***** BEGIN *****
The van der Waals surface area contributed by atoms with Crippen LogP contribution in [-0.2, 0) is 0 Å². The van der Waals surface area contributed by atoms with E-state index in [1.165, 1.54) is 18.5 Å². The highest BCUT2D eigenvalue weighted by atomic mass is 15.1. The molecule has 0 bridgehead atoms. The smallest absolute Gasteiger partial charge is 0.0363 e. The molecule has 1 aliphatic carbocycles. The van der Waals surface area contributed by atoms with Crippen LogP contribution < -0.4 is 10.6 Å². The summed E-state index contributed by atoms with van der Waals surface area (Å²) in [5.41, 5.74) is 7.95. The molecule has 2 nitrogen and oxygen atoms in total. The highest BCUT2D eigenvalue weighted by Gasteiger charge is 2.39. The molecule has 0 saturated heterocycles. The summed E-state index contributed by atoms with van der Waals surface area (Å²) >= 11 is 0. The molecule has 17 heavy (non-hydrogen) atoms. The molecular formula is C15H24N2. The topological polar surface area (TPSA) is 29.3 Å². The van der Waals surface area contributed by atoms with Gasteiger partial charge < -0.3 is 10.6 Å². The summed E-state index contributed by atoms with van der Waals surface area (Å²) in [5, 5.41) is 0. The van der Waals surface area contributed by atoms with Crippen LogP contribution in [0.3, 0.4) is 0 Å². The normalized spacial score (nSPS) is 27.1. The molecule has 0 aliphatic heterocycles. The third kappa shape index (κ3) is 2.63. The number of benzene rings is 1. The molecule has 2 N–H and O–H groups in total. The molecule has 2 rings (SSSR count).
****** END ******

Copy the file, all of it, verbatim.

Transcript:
The van der Waals surface area contributed by atoms with Crippen LogP contribution in [-0.2, 0) is 0 Å². The van der Waals surface area contributed by atoms with E-state index in [1.165, 1.54) is 18.5 Å². The highest BCUT2D eigenvalue weighted by atomic mass is 15.1. The molecule has 0 bridgehead atoms. The smallest absolute Gasteiger partial charge is 0.0363 e. The molecule has 1 aliphatic carbocycles. The van der Waals surface area contributed by atoms with Crippen LogP contribution < -0.4 is 10.6 Å². The summed E-state index contributed by atoms with van der Waals surface area (Å²) in [5.41, 5.74) is 7.95. The molecule has 2 nitrogen and oxygen atoms in total. The highest BCUT2D eigenvalue weighted by Gasteiger charge is 2.39. The molecule has 0 saturated heterocycles. The summed E-state index contributed by atoms with van der Waals surface area (Å²) >= 11 is 0. The molecule has 17 heavy (non-hydrogen) atoms. The molecular formula is C15H24N2. The topological polar surface area (TPSA) is 29.3 Å². The van der Waals surface area contributed by atoms with Gasteiger partial charge < -0.3 is 10.6 Å². The summed E-state index contributed by atoms with van der Waals surface area (Å²) in [5, 5.41) is 0. The van der Waals surface area contributed by atoms with Crippen LogP contribution in [0.3, 0.4) is 0 Å². The normalized spacial score (nSPS) is 27.1. The molecule has 0 aliphatic heterocycles. The third kappa shape index (κ3) is 2.63. The number of benzene rings is 1. The molecule has 2 N–H and O–H groups in total. The molecule has 2 rings (SSSR count).